Report: State Child Poverty Up, Teen Deaths Down
LANSING (WWJ/AP) – A vast number of Michigan children have tumbled into poverty over the past 25 years while fewer teens are giving birth or dying, according to the annual Kids Count survey.
The survey, released Tuesday by the Annie E. Casey Foundation, shows that Michigan ranks 32nd in overall child well-being nationally, down one slot since last year. Spokesperson Judy Putnam said the report also shows that a quarter of the state’s children are now living in poverty.
The report shows there was a 36 percent increase in the number of children living in unaffordable housing, defined as consuming 30 percent or more of the household income. More than one in every three kids lives in such a household. In addition, the rate of kids living in single-parent families jumped 30 percent.
Michigan’s lowest ranking was in education, where children have struggled in math, reading and graduating on time. But since 1990, the state has seen significant improvements with its children attending preschool and having a parent or guardian with a diploma.
“Where we lag in the education rankings are fourth graders proficient in reading, we’re number 37, and then eighth graders in math, we’re number 38, and high school students graduating on time, we’re number 39,” Putnam said.
Since the first Kids Count report was released 25 years ago, the number of teenage pregnancies have dramatically decreased. The rate of births per 1,000 Michigan teens improved by 56 percent, falling from 59 births to 26 births per 1,000 teens.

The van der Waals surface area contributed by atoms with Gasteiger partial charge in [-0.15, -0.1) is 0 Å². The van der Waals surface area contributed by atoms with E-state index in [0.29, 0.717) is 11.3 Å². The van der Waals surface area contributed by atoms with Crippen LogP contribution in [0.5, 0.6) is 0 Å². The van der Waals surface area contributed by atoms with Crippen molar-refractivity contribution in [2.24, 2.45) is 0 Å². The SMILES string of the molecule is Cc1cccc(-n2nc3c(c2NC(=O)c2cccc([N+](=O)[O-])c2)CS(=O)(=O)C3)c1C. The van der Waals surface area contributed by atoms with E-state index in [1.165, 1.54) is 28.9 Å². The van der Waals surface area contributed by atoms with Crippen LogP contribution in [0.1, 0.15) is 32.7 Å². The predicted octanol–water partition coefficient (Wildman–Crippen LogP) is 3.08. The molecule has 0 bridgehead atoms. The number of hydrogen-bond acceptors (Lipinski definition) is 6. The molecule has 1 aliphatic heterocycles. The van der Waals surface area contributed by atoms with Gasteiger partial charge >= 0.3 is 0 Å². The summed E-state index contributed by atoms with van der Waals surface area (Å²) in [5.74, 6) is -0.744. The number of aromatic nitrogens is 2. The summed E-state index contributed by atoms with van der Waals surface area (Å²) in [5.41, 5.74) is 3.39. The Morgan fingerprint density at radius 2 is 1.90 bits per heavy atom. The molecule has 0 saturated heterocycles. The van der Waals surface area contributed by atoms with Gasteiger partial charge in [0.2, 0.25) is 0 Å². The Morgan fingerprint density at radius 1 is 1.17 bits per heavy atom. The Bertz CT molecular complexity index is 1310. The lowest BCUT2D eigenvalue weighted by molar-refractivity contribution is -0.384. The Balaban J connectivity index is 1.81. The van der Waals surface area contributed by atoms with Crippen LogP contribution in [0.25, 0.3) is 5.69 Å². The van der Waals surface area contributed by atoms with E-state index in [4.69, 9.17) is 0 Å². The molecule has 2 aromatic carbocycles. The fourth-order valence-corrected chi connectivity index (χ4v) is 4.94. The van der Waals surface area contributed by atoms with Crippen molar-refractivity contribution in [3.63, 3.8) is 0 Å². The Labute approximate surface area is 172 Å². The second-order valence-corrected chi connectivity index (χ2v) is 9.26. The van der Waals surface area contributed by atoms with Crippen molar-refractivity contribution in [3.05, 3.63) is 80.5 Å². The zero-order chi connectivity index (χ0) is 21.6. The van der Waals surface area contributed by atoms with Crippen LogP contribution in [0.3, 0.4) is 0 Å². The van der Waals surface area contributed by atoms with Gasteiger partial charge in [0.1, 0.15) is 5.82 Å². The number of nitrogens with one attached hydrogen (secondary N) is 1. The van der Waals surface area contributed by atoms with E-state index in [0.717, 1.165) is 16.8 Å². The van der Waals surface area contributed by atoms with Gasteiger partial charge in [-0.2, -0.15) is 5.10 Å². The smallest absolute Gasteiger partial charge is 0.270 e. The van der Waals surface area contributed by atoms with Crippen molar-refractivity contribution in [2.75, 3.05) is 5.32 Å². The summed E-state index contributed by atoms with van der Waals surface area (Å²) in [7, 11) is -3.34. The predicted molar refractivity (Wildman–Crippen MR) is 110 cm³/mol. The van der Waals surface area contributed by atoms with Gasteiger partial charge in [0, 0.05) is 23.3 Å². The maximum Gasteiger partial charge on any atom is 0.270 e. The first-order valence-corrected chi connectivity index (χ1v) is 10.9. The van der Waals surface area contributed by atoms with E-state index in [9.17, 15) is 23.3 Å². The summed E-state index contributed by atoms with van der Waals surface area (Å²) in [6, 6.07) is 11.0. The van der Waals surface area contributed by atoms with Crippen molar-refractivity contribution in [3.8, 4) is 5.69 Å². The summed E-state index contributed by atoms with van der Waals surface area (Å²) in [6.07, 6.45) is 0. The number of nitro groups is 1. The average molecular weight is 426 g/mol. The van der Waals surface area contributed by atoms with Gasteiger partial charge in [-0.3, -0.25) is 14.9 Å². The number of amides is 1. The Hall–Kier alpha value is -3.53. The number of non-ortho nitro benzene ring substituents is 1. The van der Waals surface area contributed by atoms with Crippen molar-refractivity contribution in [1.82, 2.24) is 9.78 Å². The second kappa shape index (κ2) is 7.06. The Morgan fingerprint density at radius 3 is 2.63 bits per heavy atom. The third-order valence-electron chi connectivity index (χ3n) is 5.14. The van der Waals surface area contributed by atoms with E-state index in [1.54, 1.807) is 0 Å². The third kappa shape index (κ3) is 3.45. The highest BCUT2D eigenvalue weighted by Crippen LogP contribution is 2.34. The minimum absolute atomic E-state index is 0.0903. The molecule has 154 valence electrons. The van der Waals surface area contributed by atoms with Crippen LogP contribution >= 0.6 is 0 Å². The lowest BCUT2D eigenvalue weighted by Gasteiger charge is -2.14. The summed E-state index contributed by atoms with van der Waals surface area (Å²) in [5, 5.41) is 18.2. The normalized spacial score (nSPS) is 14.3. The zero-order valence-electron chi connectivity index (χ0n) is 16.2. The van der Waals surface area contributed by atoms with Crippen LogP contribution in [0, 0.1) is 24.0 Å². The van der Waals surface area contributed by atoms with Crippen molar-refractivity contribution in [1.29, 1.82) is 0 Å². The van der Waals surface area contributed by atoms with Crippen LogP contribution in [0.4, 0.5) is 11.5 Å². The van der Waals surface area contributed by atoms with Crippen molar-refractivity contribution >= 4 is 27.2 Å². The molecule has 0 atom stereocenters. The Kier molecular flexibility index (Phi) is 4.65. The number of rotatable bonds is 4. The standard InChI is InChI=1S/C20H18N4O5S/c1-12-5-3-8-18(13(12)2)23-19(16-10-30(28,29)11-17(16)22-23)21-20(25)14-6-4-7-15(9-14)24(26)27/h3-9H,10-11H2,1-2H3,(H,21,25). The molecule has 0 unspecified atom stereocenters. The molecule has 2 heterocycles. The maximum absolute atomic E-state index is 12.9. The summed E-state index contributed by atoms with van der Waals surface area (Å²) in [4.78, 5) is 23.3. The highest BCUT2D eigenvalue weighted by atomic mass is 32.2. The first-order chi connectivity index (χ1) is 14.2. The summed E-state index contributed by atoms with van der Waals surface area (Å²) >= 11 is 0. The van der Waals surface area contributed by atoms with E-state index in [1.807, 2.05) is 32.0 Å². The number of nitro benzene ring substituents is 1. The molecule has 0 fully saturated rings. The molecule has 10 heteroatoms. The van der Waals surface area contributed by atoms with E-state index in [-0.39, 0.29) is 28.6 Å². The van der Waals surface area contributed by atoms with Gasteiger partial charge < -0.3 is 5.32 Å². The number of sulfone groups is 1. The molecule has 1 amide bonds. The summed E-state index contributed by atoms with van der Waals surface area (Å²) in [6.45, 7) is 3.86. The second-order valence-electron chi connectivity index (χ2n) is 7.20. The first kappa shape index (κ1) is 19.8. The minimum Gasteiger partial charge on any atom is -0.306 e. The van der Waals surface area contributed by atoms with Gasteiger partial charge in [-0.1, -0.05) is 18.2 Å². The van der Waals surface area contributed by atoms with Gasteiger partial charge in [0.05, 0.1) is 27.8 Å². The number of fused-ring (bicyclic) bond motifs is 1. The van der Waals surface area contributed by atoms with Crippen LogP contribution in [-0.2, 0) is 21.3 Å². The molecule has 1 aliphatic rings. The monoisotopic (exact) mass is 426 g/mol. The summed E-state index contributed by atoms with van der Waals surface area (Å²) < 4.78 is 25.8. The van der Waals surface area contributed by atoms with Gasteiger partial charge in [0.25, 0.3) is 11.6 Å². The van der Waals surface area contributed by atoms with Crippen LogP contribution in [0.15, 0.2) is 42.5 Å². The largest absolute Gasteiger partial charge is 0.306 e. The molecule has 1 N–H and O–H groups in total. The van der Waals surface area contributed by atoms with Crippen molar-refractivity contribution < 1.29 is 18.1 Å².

Other progress in that time frame was a 41 percent improvement in the child and teen death rate, in part a result of stronger teen driver laws through a graduated driver’s license. In addition, Michigan enjoyed a 41 percent improvement in children living in families where the head of the household lacks a diploma, and a 28 percent improvement in the share of 3- and 4-year-olds not attending preschool.
Michigan League for Public Policy said in a statement that “good public policy” has made a difference in some areas, but it’s “not acceptable” that Michigan ranks in the bottom half of the nation and more needs to be done.
Click here to see Michigan’s Kids Count scorecard (.pdf format)
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